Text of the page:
People will say this is country, this isn't country. I'm asking, because I don't know, what is country? Is it being born and raised three hours from the nearest airport, like I was? Or is it someone born in New York, but then moves to Mississippi to live on a farm -- are they not country just because they were born in New York? What's country? It's a feeling, a state of mind. There's also instrumentation, but look at the fiddle and steel [guitar] -- they're definitely the epitome of what is country music. But the pedal steel guitar wasn't invented until 1948. The year before that, Tex Williams had a song out called "Smoke, Smoke, Smoke That Cigarette" with horns all over it. Twenty years before that, Bob Wills had horns in country music. So I know that's going to be the thing that sticks out -- the horns that I put on this country record, but I can go back 80 years to defend it. Music has always been derived from so many different things ... It's not my job to educate everybody on that, but it's just an interesting point to make when making a record: I don't think I need to stay inside the rules of what our current, Nashville state of mind says country music is. There's no true definition -- it's just how it makes you feel.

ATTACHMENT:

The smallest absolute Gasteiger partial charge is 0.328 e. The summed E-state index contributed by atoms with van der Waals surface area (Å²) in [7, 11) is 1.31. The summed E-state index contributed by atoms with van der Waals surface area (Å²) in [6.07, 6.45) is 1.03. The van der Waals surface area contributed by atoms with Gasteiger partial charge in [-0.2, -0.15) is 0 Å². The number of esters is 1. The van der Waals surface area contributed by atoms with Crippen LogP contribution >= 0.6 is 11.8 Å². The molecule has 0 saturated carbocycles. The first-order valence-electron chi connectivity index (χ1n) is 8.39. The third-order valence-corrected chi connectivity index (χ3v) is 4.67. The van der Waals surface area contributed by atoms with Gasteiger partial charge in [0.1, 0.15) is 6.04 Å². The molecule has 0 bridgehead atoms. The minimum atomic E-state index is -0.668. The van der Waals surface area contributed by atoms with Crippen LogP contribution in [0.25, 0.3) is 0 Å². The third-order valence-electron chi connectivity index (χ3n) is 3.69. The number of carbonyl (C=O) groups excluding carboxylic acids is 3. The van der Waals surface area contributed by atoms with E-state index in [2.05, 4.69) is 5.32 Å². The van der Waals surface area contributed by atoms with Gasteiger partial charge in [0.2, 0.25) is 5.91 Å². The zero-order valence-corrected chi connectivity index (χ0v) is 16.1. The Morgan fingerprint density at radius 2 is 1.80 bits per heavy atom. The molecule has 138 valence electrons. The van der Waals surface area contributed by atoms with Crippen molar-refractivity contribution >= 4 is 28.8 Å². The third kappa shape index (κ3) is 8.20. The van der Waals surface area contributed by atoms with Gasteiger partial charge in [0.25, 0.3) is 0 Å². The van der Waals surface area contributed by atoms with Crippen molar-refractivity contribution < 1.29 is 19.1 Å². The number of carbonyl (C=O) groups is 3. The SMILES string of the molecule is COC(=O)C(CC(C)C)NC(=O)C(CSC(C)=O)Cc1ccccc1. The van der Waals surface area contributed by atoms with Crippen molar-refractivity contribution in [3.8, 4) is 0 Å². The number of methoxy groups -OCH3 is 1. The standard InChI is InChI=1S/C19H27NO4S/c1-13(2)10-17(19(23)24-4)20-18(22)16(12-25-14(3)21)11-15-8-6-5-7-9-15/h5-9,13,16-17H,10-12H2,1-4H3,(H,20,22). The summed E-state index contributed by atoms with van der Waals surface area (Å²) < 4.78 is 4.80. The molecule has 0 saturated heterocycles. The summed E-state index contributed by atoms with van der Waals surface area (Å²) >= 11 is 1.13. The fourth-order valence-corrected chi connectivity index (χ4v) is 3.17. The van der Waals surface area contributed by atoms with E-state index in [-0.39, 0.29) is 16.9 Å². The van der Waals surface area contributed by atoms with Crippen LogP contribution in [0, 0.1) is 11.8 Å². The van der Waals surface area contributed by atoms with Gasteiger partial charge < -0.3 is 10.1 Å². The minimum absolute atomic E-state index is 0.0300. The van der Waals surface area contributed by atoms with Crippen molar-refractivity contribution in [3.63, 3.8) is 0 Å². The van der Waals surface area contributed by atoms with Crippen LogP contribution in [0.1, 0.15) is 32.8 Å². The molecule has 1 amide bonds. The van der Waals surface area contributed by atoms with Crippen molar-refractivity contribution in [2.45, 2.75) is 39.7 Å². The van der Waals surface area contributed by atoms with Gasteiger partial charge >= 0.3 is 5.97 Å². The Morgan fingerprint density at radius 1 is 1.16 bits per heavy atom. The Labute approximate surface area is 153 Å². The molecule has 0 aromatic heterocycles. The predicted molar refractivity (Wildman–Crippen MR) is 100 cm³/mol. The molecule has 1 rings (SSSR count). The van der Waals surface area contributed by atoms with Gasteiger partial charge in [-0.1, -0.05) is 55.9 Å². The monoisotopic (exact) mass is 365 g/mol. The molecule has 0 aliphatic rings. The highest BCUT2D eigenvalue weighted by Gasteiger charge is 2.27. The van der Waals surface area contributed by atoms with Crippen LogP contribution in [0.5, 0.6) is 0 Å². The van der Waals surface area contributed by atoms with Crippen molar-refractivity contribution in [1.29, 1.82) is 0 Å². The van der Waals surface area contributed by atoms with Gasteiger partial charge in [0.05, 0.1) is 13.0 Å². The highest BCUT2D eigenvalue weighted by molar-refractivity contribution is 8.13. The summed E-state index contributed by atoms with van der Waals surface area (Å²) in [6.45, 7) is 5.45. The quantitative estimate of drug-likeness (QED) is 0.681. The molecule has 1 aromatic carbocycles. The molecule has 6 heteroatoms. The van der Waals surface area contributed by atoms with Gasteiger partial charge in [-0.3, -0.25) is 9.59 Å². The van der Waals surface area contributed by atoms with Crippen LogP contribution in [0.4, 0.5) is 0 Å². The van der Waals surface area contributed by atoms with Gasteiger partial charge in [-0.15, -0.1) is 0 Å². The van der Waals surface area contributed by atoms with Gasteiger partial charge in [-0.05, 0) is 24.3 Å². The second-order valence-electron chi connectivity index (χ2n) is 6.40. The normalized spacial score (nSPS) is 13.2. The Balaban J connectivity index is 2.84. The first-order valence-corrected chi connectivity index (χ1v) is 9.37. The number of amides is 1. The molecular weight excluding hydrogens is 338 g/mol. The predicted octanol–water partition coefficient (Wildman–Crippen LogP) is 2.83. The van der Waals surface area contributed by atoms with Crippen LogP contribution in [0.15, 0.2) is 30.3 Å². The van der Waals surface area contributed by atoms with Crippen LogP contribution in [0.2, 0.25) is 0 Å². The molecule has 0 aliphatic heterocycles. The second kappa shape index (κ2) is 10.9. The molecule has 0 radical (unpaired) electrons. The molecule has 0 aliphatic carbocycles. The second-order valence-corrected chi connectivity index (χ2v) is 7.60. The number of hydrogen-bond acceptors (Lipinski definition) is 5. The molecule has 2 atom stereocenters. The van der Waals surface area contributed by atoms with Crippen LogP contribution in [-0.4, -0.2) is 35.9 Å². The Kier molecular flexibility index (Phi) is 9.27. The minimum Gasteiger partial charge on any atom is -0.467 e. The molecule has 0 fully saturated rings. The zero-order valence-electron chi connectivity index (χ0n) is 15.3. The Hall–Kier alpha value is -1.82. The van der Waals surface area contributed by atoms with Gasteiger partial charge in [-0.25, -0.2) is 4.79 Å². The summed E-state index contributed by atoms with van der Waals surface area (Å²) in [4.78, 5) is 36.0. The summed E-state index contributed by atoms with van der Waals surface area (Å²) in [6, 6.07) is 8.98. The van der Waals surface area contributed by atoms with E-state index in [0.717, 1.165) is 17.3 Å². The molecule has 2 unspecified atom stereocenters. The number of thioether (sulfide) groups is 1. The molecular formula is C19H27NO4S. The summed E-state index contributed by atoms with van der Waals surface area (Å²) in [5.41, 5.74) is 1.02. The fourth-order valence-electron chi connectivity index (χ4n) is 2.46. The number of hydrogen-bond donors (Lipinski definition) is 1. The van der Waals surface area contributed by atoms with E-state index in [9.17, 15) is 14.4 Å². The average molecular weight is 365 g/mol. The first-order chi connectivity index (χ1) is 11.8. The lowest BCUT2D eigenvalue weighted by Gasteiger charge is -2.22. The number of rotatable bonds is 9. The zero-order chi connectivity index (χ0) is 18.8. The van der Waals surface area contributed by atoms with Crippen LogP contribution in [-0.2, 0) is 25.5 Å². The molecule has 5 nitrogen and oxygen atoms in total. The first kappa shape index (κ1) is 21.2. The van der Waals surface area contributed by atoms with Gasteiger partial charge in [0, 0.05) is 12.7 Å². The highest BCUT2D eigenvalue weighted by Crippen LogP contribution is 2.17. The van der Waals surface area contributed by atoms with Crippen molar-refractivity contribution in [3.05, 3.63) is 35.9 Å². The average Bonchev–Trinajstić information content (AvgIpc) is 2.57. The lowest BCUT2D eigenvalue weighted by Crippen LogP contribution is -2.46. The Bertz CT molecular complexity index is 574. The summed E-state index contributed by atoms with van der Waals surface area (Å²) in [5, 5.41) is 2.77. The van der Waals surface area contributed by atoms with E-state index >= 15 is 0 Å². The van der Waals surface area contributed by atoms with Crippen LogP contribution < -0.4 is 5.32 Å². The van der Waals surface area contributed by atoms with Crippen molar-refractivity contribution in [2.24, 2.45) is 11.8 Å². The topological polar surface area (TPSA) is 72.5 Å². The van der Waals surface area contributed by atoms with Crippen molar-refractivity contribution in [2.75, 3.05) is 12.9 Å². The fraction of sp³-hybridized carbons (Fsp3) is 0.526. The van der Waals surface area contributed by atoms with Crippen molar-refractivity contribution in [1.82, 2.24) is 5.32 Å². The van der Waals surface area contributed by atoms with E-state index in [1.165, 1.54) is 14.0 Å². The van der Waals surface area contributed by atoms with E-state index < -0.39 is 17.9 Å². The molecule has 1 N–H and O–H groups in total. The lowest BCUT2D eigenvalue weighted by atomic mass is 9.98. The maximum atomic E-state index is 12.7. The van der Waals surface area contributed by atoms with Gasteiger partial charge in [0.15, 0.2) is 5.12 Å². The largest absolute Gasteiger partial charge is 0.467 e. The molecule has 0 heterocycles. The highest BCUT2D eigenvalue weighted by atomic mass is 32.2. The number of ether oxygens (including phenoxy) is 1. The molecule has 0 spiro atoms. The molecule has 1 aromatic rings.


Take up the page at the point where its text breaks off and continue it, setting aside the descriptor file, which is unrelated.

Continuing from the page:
Have you always been a country music historian?
One thing that triggered my passion to dig deeper on the instrumentation and finding out where it came from was learning about artists like Jimmie Rodgers in the '20s, and the Carter Family. When you think about George Strait and Keith Whitley, well the Hag was their hero and Lefty Frizzell was his hero, and Ernest Tubb was his hero and so on. But never had I thought until the opportunity came for me to be a producer that I had to have the respect and the passion to find out where my own heroes' inspiration came from. I went to college for music and have always loved learning the history, hearing the stories. But coming to Nashville, if I'm going to dedicate my life to something, the least I can do is know where it came from.